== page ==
"God is dead" appears several times in The Gay Science, and again in Zarathustra. The first reference in TGS is:
108 New struggles.- After Buddha was dead, his shadow was
still shown for centuries in a cave-a tremendous. gruesome
shadow. God is dead;l but given the way of men, there may
still be caves for thousands of years in which his shadow will
be shown. -And we-we still have to vanquish his shadow,
He puts the words into the mouths of overwrought or insane people, but it is clear he means what he is saying. He makes deductions from the statement ("God is dead... We have killed him... Must we not then make ourselves gods in order to be worthy of this act?"). And he uses those deductions in later books. For example the middle of TGS item 125 goes:
The madman jumped into their midst and pierced them with
his eyes. "Whither is God?" he cried; "I will tell you. We
have killed him-you and I. All of us are his murderers. But
how did we do this? How could we drink up the sea? Who
gave us the sponge to wipe away the entire horizon? What were
we doing when we unchained this earth from its sun? Whither
is it moving now? Whither are we moving? Away from all
suns? Are we not plunging continually? Backward. sideward.
forward. in all directions? b there stilI any up or down? Are
we not straying as through an infinite nothing? Do we not feel
the breath of empty space? Has it Dot become colder? Is not
night coatinually closing in on us? Do we not need to light
lanterns in the morning? Do we hear nothing as yet of the
noise of the gravediggers who are burying God? Do we smell
nothing as yet of the divine decomposition? Gods. too. decompose.
God is dead. God remains dead. And we have killed him.
One of the main themes of both "Beyond Good and Evil" and "Twilight of the Idols" is the creation of the elements of traditional philosophy, including God, as a projection of human needs. He opens item 5 of the Four Great Errors secton of TotI with:
The psychological explanation: to extract something familiar from
something unknown relieves, comforts, and satisfies us, besides giving us a feeling of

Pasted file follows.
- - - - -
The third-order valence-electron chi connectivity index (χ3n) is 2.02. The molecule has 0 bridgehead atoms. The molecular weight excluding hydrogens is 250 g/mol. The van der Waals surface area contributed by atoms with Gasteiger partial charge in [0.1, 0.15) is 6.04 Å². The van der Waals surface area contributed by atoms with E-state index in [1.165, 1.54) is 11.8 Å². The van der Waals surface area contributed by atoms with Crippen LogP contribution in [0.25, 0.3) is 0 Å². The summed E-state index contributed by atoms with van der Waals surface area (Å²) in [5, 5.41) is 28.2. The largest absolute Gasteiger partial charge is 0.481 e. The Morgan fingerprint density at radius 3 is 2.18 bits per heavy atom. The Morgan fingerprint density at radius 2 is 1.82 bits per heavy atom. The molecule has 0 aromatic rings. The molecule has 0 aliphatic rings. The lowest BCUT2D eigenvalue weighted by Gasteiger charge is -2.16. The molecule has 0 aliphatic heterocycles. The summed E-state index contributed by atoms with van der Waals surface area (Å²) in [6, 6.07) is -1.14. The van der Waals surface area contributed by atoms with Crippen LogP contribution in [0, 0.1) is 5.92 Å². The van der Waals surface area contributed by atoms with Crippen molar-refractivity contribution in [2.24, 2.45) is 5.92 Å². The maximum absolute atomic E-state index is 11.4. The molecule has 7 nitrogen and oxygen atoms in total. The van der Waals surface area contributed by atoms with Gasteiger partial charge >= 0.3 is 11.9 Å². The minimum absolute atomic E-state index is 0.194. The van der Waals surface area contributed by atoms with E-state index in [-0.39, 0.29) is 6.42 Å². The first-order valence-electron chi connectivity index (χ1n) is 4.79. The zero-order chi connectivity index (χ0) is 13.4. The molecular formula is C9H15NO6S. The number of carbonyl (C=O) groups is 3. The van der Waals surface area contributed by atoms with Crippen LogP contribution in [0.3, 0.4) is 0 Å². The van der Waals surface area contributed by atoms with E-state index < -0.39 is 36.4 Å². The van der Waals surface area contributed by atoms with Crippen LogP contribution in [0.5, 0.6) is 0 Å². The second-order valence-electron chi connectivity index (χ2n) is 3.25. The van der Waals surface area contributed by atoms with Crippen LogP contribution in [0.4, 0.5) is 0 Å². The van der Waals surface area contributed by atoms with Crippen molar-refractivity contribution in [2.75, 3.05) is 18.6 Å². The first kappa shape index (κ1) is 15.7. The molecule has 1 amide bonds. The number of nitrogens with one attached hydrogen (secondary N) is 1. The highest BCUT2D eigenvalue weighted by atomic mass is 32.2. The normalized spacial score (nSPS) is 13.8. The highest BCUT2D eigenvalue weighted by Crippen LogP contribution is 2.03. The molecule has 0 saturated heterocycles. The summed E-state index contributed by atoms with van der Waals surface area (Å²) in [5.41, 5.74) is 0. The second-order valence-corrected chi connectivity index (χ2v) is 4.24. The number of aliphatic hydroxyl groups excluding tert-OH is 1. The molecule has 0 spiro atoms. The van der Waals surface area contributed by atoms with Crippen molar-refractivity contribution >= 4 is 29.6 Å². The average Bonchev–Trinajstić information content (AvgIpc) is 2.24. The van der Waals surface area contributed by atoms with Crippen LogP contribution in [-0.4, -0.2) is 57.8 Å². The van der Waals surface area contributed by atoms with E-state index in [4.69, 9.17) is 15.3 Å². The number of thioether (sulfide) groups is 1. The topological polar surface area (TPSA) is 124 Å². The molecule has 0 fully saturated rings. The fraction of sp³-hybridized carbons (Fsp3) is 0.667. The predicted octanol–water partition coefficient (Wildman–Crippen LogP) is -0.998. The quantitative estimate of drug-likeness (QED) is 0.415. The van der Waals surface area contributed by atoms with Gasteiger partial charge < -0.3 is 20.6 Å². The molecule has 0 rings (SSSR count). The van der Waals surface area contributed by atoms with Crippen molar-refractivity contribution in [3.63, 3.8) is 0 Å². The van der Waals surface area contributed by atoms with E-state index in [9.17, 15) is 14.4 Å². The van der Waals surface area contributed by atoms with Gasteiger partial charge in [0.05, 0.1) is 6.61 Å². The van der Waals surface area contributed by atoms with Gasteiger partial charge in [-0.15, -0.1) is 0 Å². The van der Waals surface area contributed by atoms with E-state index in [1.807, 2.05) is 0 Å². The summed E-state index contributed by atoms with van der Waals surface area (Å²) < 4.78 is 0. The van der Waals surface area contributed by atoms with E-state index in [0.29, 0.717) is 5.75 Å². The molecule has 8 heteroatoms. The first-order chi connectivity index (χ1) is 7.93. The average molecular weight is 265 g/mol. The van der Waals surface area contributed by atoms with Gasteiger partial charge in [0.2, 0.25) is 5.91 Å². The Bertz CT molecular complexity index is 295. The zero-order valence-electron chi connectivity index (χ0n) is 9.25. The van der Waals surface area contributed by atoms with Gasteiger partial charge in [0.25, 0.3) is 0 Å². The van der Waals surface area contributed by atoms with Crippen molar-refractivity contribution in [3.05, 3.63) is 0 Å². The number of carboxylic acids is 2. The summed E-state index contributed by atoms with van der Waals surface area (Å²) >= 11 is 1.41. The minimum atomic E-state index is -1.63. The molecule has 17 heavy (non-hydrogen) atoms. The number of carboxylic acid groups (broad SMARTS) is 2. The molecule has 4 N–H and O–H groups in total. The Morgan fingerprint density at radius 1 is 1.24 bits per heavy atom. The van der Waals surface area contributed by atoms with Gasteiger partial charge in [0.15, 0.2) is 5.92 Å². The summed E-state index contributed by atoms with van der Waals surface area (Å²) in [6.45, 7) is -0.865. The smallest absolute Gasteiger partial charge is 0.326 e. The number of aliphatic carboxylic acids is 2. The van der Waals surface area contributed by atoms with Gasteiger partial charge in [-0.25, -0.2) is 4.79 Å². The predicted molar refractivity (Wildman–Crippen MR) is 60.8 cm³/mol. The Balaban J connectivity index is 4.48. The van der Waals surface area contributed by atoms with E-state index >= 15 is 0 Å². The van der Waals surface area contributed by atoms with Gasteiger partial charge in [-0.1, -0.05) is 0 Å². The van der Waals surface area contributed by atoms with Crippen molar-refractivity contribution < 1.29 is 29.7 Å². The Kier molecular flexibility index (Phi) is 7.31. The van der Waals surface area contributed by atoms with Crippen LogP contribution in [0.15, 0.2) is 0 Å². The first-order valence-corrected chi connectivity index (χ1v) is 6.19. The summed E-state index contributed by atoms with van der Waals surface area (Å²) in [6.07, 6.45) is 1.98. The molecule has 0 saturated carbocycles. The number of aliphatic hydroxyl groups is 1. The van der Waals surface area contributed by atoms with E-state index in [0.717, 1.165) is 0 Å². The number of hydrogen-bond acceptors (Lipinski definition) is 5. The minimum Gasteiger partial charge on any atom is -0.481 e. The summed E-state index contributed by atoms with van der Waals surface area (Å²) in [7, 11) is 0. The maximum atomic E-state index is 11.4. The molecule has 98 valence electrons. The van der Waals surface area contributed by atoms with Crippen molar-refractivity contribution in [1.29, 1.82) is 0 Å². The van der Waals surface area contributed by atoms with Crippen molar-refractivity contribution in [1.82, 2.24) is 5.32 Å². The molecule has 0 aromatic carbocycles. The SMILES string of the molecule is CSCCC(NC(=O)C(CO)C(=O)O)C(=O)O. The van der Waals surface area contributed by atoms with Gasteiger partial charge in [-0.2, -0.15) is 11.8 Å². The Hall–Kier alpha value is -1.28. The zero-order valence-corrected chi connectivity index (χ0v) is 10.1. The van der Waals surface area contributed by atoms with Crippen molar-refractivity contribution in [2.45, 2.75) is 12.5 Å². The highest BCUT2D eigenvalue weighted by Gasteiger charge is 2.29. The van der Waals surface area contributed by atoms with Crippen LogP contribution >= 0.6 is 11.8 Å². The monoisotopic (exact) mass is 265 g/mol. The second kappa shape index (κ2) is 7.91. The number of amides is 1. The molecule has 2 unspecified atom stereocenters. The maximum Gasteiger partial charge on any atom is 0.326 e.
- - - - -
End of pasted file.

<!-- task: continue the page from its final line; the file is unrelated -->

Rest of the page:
power. With the unknown, one is confronted with danger, discomfort, and care; the
first instinct is to abolish these painful states. First principle: any explanation is better
than none. Because it is fundamentally just our desire to be rid of an unpleasant
uncertainty, we are not very particular about how we get rid of it: the first
interpretation that explains the unknown in familiar terms feels so good that one
"accepts it as true." We use the feeling of pleasure ("of strength") as our criterion for
If God had any sort of real existence for Nietzsche, it would not be possible to create him or to kill him. (Being God, he could easily prevent this.)
The choice to say 'dead' rather than some equivalent of 'fake' indicates (to me) that he did not want to deny the effectiveness of God. God was very real in a certain way, but that very way of 'being real' was not very real.
He takes the same stance against physics if it goes beyond mere prediction or description and insists on positing specific things. God is as real as electric fields, but those fields are a pretense of another sort. They have effects, in that they give us better leverage over the use of electricity, but they exist only to explain effects, and that is not a genuine way of being real. For example in TotI, in The Four Great Errors, he ends item 3 with:
The thing itself, the concept of
thing is a mere extension of the faith in the ego as cause. And even your atom, my
dear materialists and physicists — how much error, how much rudimentary
psychology still resides in your atom! Not to mention the "thing-in-itself," the
horrendum pudendum of metaphysicians! The "spirit as cause" mistaken for reality!
And made the very measure of reality! And called God!
All crutches are equally crutches, whether from tradition, or overreaching logic. They are both projections of our needs, and not part of our experience.
(So most modern atheists, who tend to throw the role of God back on science or natural law, would have an equally hard time with his variety of atheism.)